Facebook probing analytics firm with Russian ties

Facebook probing analytics firm with Russian ties

Facebook probing analytics firm with Russian ties

A hot potato: In the wake of the Cambridge Analytica scandal, Facebook has become hyper-vigilant toward apps that may misuse data scraped from its users.

Unlike Cambridge Analytica, which dealt in the profiles of Facebook users without obtaining their permission (click on the video at the top of this article), Crimson Hexagon collects publicly posted social media messages and analyzes them for its clients, seeking to get an idea of what the public thinks about certain matters.

According to a report in The Wall Street Journal late on Friday, the social media giant was investigating whether the analytics firms' contracts with the USA government, a Russian non-profit organisation tied to the Kremlin and the Turkish government violate the platform " s policies". The company reportedly had contracts with the US government and a Russian nonprofit with connections to the Kremlin.

The company had access to data on Facebook and Instagram through APIs-application programming interfaces-which developers use to create software and apps for platforms. The social network is under investigation by three federal agencies over its links with Cambridge Analytica, and, since the crisis erupted, Facebook has suspended more than 200 apps that had access to its data.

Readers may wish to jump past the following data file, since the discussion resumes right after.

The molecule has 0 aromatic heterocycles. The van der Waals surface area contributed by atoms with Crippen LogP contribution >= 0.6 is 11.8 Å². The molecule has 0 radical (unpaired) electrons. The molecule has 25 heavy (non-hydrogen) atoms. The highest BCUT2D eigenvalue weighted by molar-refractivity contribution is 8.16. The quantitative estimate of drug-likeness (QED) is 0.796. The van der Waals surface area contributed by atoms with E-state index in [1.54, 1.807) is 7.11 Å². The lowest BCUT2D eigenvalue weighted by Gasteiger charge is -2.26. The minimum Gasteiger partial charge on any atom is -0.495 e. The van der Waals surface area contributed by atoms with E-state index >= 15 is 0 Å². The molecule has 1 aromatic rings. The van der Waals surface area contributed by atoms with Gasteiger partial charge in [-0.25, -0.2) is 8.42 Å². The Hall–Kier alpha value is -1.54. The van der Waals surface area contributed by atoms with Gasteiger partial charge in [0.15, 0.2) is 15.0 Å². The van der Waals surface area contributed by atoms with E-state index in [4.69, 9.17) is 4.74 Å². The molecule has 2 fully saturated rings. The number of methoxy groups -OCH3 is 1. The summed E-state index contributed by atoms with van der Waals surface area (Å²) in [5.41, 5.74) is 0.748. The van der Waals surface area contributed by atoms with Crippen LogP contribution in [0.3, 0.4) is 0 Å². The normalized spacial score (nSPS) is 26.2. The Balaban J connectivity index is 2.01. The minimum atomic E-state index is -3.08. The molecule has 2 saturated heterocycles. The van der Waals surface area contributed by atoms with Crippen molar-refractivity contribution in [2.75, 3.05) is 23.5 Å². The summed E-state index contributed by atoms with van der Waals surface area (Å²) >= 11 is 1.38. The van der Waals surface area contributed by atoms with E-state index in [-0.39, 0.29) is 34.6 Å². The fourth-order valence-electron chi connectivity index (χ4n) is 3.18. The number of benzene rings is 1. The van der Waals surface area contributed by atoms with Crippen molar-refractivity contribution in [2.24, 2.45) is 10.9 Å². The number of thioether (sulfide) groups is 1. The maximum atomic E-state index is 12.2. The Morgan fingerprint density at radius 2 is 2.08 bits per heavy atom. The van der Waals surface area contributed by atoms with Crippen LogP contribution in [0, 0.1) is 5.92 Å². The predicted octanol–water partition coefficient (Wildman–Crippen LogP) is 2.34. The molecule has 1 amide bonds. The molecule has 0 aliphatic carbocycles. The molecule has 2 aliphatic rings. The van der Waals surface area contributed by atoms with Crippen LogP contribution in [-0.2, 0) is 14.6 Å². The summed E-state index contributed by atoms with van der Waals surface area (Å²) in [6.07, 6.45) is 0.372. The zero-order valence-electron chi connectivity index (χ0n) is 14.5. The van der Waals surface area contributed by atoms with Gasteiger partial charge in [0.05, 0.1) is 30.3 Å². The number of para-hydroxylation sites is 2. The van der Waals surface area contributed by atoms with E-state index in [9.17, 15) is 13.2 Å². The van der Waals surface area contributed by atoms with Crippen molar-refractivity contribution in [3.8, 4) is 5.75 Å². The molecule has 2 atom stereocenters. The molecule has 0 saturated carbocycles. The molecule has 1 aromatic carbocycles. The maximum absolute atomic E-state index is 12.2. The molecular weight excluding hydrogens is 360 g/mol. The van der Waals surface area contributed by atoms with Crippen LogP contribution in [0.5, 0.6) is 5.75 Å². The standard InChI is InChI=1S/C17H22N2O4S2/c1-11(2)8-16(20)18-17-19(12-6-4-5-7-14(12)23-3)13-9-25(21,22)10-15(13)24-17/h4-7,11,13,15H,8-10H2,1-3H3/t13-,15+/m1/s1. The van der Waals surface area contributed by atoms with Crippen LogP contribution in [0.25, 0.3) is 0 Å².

Facebook said on Friday that Crimson Hexagon is co-operating and that so far its investigation has not found evidence that the firm obtained Facebook or Instagram information inappropriately.

However, Facebook is looking into whether the company has violated any of its policies regarding the collection, sharing, and storage of user data.

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A spokeswoman for King referred questions to Crimson Hexagon and provided a statement in which King, who is also the chairman of the company's board, said he "never had line authority or day-to-day involvement" in its operations.

"We don't allow developers to build surveillance tools using information from Facebook or Instagram", a Facebook spokesman said in a statement on Friday.

Mr Bingham says his firm routinely vets potential government customers to ensure they comply with policies of its "data partners" like Facebook.

"Appearing before the US Congress, Facebook CEO Mark Zuckerberg told the lawmakers that his own personal data was part of 87 million users" that was "improperly shared" with the British political consultancy firm Cambridge Analytica.

Per Facebook's policies, users can opt to share their information with developers on Facebook and Instagram. The brands it has worked with include Adidas, Samsung, GM, Walmart and General Mills, according to its website. He added that the company allows firms like Crimson Hexagon to produce "anonymized insights for business purposes". "Facebook has a responsibility to help protect people's information".

Crimson Hexagon, a Boston-based company, is the largest of this new wave of suspensions.

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